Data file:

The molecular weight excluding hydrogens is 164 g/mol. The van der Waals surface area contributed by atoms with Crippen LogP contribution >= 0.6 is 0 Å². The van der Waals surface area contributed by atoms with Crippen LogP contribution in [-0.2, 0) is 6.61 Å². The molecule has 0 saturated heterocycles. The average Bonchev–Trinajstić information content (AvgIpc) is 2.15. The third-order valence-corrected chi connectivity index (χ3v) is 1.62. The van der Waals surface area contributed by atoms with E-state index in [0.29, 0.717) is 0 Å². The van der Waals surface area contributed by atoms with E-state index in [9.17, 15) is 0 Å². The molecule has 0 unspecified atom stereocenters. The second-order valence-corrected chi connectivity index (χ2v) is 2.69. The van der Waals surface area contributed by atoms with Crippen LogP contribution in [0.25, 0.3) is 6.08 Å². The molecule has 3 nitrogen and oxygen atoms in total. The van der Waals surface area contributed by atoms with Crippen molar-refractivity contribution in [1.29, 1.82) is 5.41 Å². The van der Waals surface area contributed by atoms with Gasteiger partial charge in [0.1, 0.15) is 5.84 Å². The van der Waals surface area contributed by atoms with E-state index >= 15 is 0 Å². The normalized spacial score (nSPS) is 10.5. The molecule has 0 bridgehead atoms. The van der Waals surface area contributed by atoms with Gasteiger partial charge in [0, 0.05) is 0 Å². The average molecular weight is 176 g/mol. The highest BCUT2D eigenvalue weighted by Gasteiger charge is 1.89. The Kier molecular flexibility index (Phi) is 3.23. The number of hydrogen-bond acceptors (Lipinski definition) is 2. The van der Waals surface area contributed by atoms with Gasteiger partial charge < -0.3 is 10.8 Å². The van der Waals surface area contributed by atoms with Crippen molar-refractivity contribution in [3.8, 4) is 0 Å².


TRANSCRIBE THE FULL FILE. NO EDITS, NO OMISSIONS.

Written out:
The molecular weight excluding hydrogens is 164 g/mol. The van der Waals surface area contributed by atoms with Crippen LogP contribution >= 0.6 is 0 Å². The van der Waals surface area contributed by atoms with Crippen LogP contribution in [-0.2, 0) is 6.61 Å². The molecule has 0 saturated heterocycles. The average Bonchev–Trinajstić information content (AvgIpc) is 2.15. The third-order valence-corrected chi connectivity index (χ3v) is 1.62. The van der Waals surface area contributed by atoms with E-state index in [0.29, 0.717) is 0 Å². The van der Waals surface area contributed by atoms with E-state index in [9.17, 15) is 0 Å². The molecule has 0 unspecified atom stereocenters. The second-order valence-corrected chi connectivity index (χ2v) is 2.69. The van der Waals surface area contributed by atoms with Crippen LogP contribution in [0.25, 0.3) is 6.08 Å². The molecule has 3 nitrogen and oxygen atoms in total. The van der Waals surface area contributed by atoms with Crippen molar-refractivity contribution in [1.29, 1.82) is 5.41 Å². The van der Waals surface area contributed by atoms with Gasteiger partial charge in [0.1, 0.15) is 5.84 Å². The van der Waals surface area contributed by atoms with E-state index >= 15 is 0 Å². The normalized spacial score (nSPS) is 10.5. The molecule has 0 bridgehead atoms. The van der Waals surface area contributed by atoms with Gasteiger partial charge in [0, 0.05) is 0 Å². The average molecular weight is 176 g/mol. The highest BCUT2D eigenvalue weighted by Gasteiger charge is 1.89. The Kier molecular flexibility index (Phi) is 3.23. The number of hydrogen-bond acceptors (Lipinski definition) is 2. The van der Waals surface area contributed by atoms with Gasteiger partial charge < -0.3 is 10.8 Å². The van der Waals surface area contributed by atoms with Crippen molar-refractivity contribution in [3.8, 4) is 0 Å².